Prior to last year’s momentous vote on the UK’s membership of the EU, the IUA played an active part in the referendum debate. Participating in industry roundtable discussions and issuing media statements, we described the single market benefits that allow our members to trade freely across the continent without duplicative compliance burdens and unnecessary capital restrictions.
Since the decision was taken for the UK to leave the EU, our focus has been on ensuring that as many of these advantages as possible are preserved in any future trade agreement between the two sides. Throughout the process we have consulted closely with member companies, surveying their views before the referendum and afterwards establishing a Brexit working party to coordinate activity.
Much of the IUA’s work representing member interests to Government has been conducted in partnership with Lloyd’s and brokers through the London Market Group (LMG). Indeed, well before the EU referendum a programme of work was already in place here to raise our industry’s profile generally within Westminster and Whitehall. We were ideally placed to express our views, therefore, and in the days after the Brexit decision was taken, pre-scheduled meetings were utilised to discuss insurer concerns. The London Market Group quickly published a paper outlining recommended actions for the Government to take in response to the referendum result.
An important part of our strategy has been to illustrate clearly the impact of no trade deal being struck between the UK and EU. Some reports have suggested that, since retail and life policies are generally purchased from national carriers and not cross-border, insurance is an industry unlikely to be heavily impacted by Brexit. This is not true for the London Market which contributes substantially to the UK economy, trading largely internationally in wholesale specialty risks and in reinsurance that local markets do not have the expertise or capacity to cover.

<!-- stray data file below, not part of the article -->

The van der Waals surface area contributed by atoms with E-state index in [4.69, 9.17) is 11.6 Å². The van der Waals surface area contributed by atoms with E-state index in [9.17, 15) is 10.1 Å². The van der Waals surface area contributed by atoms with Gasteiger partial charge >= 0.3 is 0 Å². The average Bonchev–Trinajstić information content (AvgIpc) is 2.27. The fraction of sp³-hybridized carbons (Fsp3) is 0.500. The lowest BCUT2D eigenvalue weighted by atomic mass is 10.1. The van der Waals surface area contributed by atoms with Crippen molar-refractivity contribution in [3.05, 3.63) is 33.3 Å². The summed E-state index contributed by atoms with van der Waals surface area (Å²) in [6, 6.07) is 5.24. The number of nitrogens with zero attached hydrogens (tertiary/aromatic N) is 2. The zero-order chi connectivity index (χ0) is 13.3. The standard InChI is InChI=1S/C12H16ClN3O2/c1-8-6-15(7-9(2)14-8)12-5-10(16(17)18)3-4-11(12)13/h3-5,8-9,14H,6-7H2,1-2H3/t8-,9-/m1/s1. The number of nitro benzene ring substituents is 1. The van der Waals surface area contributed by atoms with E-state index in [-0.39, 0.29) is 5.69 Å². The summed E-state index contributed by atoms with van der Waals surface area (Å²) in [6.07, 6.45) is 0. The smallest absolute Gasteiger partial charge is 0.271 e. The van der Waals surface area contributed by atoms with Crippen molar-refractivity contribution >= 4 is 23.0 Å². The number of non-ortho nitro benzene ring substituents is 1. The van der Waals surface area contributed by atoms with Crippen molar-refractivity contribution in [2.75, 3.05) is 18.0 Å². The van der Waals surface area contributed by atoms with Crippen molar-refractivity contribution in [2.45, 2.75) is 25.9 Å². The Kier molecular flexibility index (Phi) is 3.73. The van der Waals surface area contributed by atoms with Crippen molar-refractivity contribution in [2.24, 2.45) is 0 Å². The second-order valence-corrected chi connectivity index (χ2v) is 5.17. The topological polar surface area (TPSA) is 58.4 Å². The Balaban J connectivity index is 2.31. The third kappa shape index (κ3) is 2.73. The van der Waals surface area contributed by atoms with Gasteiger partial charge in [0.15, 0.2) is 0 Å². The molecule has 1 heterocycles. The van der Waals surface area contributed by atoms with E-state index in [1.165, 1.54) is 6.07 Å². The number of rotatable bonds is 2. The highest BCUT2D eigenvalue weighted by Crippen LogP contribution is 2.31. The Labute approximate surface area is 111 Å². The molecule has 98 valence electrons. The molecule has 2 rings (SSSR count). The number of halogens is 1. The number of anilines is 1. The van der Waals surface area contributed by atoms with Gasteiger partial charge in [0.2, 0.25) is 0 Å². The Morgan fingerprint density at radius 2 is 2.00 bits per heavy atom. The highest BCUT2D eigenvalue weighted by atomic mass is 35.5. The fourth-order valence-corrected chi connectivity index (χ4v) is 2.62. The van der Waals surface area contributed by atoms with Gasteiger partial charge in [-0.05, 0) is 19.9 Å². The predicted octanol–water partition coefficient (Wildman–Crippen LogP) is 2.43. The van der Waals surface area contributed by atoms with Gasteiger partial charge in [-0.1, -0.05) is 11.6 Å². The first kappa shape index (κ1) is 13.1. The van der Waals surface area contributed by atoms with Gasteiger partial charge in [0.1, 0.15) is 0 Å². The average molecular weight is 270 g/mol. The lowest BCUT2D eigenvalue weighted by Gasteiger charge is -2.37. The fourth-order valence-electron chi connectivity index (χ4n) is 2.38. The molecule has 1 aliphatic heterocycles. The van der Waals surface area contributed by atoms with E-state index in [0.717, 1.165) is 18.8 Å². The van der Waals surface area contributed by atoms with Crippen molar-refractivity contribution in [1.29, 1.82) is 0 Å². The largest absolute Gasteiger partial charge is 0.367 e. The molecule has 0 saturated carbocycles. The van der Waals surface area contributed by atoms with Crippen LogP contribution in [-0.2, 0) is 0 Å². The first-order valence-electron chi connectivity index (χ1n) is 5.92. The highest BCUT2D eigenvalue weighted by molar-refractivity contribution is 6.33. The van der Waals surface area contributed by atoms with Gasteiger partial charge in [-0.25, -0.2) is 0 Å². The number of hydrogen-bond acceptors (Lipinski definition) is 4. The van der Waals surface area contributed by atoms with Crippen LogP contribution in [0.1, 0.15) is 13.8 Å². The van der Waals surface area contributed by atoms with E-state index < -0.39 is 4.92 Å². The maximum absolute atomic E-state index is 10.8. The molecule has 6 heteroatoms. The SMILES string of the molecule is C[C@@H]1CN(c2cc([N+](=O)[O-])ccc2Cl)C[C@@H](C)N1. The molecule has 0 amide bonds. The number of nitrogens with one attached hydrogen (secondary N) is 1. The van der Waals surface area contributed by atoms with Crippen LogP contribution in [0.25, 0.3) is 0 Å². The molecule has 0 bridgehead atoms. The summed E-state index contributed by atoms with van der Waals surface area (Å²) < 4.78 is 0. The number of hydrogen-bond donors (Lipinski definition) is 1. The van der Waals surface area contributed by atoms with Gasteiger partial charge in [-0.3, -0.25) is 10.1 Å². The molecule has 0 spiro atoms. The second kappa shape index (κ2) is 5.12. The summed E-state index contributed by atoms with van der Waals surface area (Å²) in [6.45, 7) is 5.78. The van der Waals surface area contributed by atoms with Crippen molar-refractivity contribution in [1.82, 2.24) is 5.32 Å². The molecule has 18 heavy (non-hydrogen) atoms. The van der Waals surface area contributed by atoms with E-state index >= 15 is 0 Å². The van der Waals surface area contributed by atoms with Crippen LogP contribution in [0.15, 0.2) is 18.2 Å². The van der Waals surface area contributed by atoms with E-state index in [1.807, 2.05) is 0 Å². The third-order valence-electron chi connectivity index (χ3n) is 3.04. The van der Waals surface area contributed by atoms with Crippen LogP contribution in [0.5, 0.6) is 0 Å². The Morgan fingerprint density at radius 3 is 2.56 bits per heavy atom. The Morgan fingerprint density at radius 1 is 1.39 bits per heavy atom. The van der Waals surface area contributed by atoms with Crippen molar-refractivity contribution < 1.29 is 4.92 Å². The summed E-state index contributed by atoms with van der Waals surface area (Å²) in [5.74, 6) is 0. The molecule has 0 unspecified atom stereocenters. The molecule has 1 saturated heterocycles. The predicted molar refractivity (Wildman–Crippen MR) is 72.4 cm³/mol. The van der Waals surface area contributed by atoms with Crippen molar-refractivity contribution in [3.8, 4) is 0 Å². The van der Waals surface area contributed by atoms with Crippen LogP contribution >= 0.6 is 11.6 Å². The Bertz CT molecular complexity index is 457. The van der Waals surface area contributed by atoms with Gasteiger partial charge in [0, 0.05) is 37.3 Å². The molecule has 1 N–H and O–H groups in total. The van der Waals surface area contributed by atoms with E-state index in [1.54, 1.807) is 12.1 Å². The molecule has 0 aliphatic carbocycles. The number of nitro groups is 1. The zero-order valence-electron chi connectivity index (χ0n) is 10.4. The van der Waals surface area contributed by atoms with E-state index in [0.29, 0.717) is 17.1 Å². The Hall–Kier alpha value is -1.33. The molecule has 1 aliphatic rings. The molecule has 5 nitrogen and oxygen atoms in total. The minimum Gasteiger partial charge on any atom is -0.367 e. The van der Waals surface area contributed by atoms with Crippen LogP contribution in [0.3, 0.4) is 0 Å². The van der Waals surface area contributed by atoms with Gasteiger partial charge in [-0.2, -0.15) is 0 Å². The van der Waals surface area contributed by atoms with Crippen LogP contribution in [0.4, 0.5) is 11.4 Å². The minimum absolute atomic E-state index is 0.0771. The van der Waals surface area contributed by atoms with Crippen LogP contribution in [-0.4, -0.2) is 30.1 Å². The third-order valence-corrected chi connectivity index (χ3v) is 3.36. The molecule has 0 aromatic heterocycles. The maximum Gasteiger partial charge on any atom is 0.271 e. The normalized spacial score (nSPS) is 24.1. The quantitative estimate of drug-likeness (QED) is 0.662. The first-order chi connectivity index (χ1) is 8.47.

In October, we consequently published our annual London Company Market Statistics Report with an additional Brexit chapter identifying premium of £7.3bn that will potentially be directly affected by a change in rules governing UK participation in the EU single market and its financial services passport regime. This total comprises £1.4bn of income generated by companies accessing EU business from London and £5.9bn from continental European firms writing international business via a branch in the London Market. These statistics have been used to demonstrate the important reciprocal nature of European trading arrangements that must be maintained in order to preserve London’s status as a global insurance and reinsurance hub.
Since the decision was taken for the UK to leave the EU, our focus has been on ensuring that as many of these advantages as possible are preserved in any future trade agreement between the two sides.
IUA Working Party
Members of the IUA’s Legal and Regulatory Committee established a working party to consider the association’s input into the Brexit process. In November the group produced a paper identifying four priority areas for negotiation with remaining EU states. These objectives covered access to the single market, legal considerations, tax issues and uncertainty around the implementation process.
The working party has also considered priorities for potential post-Brexit bilateral trade deals with other regions of the world. In January it responded to a consultation exercise by the Treasury Select Committee on the importance of arrangements to manage the process between the UK leaving the EU and any new agreement governing economic relations coming into effect.
Shortly before the triggering of Article 50 to launch the Brexit process, the LMG published detailed and updated recommendations to the UK Government. A roadmap document set out the following issues for resolution: confirmation of regulatory equivalence under Solvency II between the UK and EU; establishment of a right for UK re/ insurers to have unimpeded access to the EU market and
a reciprocal right for EU companies to do business in the London Market; early agreement of an implementation period with market access rights.
An official launch was attended by Stephen Hammond MP and the roadmap received widespread coverage. Our representational work on this important issue has ensured that the concerns of IUA members are well understood by politicians and officials now negotiating the terms of the UK’s future trading relationship with the EU.
Indeed, the Department for Exiting the EU requested that an LMG Brexit taskforce be established to allow consultation between the Government and our market as negotiations proceed. The IUA is well represented on this group which is chaired by IUA Chairman Malcolm Newman.
As the deadline for leaving the EU approaches, companies will consider their own individual contingency plans in order to ensure continued client service. The IUA will of, course, continue to lobby for an outcome that best enables a continuation of cross-border insurance business and keep members up to date on progress via our monthly newsletter and a dedicated Brexit page on the IUA website.